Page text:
If you’re doing a full-body workout, you can pair the barbell bench press with a lower-body compound movement, or an upper-body pulling movement.

To make the barbell bench press more challenging, you can of course add resistance to it. Another way to increase the challenge is to change the tempo of the exercise, by slowing down the eccentric (or lowering) part of the movement. You can also add a pause at the bottom of the movement, where the barbell is closest to your chest.

What’s the Proper Technique?

When it comes to your bench press technique, you must determine what your goal is. For instance, if you are a powerlifter and are looking to lift as much weight as possible, your bench press form will look very different from that of a bodybuilder, or the general population who is just looking to add muscle, get stronger, and feel good. If you are looking to develop your triceps, you will use a slightly narrower grip.

Set Yourself Up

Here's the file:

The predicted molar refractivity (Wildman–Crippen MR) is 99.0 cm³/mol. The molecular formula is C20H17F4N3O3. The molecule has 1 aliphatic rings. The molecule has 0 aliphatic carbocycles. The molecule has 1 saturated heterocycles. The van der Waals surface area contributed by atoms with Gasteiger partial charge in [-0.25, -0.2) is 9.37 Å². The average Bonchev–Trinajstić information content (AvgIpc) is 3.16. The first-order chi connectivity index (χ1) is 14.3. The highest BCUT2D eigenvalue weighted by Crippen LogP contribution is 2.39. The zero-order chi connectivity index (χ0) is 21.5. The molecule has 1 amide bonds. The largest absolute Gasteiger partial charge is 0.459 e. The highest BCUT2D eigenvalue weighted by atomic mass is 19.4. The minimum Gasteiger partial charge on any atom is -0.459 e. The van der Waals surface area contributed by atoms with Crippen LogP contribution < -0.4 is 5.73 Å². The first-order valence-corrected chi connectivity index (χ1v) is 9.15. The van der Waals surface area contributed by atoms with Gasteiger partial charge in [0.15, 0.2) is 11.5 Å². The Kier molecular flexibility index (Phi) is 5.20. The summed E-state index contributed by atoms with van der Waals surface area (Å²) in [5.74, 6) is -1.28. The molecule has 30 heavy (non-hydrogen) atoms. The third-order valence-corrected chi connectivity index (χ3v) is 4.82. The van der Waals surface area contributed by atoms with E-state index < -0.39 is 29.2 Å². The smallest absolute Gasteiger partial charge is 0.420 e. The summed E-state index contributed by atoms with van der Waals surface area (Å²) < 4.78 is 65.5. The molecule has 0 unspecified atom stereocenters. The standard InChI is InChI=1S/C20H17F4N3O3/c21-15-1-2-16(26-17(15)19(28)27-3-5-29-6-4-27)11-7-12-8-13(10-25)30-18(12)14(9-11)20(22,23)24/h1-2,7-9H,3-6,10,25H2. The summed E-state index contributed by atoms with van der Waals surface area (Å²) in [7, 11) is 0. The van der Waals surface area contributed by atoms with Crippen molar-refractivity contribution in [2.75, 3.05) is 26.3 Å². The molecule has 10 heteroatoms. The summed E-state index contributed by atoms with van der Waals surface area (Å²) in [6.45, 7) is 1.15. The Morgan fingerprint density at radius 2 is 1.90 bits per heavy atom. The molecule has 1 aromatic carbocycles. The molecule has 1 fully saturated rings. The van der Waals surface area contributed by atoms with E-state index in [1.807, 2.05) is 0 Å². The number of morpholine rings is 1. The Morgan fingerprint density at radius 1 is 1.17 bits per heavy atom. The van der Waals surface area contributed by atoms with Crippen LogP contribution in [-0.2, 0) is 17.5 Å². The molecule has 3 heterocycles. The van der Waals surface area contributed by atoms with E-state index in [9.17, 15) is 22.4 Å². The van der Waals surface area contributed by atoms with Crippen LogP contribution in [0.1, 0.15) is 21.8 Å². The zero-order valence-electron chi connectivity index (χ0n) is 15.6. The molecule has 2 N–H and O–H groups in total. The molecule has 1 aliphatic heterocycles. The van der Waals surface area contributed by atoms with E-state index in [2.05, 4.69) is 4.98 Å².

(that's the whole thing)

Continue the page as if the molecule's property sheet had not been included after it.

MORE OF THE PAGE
• Lie on the bench and position your body so your eyes are directly under the bar. Your feet should be in a shoulder width stance, or possibly a bit wider, and should be flat on the floor.
  • As for the setup of the bar, it is important that the bar is positioned not too high up, but also not too low down as this will make it tougher to lift up the bar to get into the starting position.
  • Grab the bar so your hands are slightly wider than shoulder-width apart, and your wrists should be straight. This grip width seems to work best for most.

Prepare to Move

  • Before you press up the bar to the starting position, take a deep breath into your belly (360 degrees of air around your spine).
  • Stiffen your core (I like to pretend that I am about to block a soccer ball with my stomach), lightly tuck your rib cage towards your hips (close the space in your midsection), tighten the muscles in your upper back and draw shoulder blades together and down (towards the opposite back pocket in your pants), and squeeze your glutes.
  • Once you’ve unracked the bar, it should be directly over your shoulders and your elbows, forearms and wrists should be in a vertical position. Your shoulders should remain packed (keep your arms in their sockets).